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Proms stars need leaders to set tone for the future

On Sunday night, the Ulster Orchestra, under their principal guest conductor Paul Watkins, will take to the stage of the Royal Albert Hall In London as part of the prestigious seasons of BBC Henry Wood Promenade concerts.

They will close the Henry Wood Day concert of music either premiered by, or closely associated with, the founder-conductor of The Proms and their performance will be broadcast live to a worldwide audience.

This is not the first time that the Ulster Orchestra has performed at The Proms, which attracts annually some of the best orchestras, conductors and soloists in the world.

There is no doubt that the Ulster Orchestra will rise to the artistic challenge on Sunday of playing on one of the greatest world stages in classical music.

But, on their return to Belfast, they will face other significant challenges as they begin their 2010-2011 season at the end of the month.

One of those challenges will be finding the right people to succeed their former principal conductor, Kenneth Montgomery, whose contract ended during the summer, and their chief executive, David Byers, who is retiring in the autumn to devote more time to composing.

Both are key positions and, so far, there is no news of their successors taking up post in the near future.

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Ulsterman Montgomery was popular with the orchestra, as well as with local audiences, and he maintained a standard of excellence for his successor.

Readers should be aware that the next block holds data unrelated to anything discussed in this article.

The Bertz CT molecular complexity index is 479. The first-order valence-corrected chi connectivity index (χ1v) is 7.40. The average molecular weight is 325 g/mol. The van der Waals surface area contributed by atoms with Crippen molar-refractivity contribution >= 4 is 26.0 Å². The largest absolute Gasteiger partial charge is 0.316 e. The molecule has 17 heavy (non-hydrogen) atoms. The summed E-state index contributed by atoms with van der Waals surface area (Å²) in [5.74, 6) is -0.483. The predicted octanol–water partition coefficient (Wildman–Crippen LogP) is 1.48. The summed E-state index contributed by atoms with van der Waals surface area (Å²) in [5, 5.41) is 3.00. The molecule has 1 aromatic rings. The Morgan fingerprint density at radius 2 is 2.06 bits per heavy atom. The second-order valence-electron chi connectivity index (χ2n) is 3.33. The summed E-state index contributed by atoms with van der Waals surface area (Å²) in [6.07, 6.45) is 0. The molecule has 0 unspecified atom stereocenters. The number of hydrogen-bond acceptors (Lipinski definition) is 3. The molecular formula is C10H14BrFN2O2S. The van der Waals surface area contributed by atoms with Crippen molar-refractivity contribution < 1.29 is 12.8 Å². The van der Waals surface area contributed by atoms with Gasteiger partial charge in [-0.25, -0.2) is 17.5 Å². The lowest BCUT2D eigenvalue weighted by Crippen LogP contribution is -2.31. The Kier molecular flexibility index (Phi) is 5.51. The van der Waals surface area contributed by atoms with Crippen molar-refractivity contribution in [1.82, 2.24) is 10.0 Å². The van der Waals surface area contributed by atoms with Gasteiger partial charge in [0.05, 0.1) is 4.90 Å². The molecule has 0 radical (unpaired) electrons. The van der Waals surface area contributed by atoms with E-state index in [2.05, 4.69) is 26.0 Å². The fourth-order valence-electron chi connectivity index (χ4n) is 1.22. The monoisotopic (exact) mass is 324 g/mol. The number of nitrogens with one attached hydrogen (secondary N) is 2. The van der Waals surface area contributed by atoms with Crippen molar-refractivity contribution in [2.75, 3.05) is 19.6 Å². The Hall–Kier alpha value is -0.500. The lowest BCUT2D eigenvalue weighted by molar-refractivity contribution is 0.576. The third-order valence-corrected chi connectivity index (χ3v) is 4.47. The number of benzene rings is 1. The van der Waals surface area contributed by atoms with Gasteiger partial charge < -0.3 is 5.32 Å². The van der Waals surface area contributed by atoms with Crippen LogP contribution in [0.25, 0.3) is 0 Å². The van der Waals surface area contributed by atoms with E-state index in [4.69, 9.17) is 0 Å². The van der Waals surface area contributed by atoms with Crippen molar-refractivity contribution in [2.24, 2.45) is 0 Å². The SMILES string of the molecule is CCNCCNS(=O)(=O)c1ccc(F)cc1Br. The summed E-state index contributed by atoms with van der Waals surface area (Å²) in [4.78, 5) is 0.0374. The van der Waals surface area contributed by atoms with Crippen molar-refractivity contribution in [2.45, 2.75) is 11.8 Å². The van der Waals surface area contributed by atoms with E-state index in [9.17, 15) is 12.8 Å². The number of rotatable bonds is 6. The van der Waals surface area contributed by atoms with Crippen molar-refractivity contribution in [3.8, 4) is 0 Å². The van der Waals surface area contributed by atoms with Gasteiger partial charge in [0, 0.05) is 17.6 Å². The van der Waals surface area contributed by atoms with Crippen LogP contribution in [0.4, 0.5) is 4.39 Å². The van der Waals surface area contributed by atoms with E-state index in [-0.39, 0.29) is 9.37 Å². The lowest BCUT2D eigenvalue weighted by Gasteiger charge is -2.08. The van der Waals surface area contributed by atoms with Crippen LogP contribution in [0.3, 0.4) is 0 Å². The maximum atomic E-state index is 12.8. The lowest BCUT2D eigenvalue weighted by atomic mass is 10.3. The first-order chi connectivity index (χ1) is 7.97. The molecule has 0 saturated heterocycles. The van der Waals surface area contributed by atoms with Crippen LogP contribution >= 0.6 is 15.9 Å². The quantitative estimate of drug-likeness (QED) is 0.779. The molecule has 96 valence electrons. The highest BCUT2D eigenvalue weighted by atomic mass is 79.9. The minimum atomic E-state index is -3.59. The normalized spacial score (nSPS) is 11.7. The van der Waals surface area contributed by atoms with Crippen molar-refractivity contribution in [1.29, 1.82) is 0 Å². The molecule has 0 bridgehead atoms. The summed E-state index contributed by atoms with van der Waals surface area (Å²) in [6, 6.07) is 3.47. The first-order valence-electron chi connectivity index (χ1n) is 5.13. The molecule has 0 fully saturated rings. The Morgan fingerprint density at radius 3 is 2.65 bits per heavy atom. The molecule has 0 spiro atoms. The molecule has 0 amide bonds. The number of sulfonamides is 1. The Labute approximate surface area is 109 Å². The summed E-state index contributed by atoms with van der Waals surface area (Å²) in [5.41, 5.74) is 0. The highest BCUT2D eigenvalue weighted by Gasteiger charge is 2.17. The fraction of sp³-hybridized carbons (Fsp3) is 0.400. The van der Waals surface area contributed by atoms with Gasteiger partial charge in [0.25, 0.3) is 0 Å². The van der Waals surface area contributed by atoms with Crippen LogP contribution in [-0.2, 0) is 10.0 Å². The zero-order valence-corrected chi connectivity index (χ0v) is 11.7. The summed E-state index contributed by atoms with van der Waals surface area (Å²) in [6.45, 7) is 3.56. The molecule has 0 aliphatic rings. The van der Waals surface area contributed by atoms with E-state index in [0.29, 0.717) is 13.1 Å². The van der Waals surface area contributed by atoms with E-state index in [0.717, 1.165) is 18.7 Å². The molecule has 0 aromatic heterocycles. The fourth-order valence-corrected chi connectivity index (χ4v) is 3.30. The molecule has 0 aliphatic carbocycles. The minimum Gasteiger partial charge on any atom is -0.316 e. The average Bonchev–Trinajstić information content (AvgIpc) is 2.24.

The right principal guest conductor is not easy to find.

He or she must command the loyalty and respect of the players above all and also to set them new challenges.

In the best of all possible worlds, a new recording contract would be greatly welcomed and this is something the Ulster Orchestra has lacked in recent years.

The ideal principal guest conductor is someone whom the cash-strapped Ulster Orchestra probably cannot afford.

But, in the past, the Ulster Orchestra Society has been able to attract such high-fliers as Yan Paschal Tortelier and Thierry Fischer, as well as the legendary musical heavyweight Vernon Handley.

The position of chief executive is no less important.

He or she must have sound financial and managerial skills as well as a wide knowledge of music and an ability to present annual programmes which maintain high standards on limited budgets.

The retiring CEO, David Byers, is generally believed to have had all these qualities in spades - and his sure touch with the orchestra, concert-goers and the musical media will be sadly missed.

The long-term problem is financial and, although the players are among the most poorly-paid in the United Kingdom, they consistently turn in performances which makes the Ulster Orchestra one of the best-regarded in the business.

There is no medium-term prospect of financial improvement - particularly at a time of continued recession. However, the outlook is not entirely bleak.

The orchestra's current principal guest conductor, Paul Watkins, is regarded as a rising star in the British and European musical circuits and the concert bookings for the new season are reassuringly solid. It would help, however, if the Arts Council and other relevant bodies had an early announcement to make about a new principal conductor and chief executive who can literally set the tone for the Ulster Orchestra's continued and valued contribution to music and the Northern Ireland community.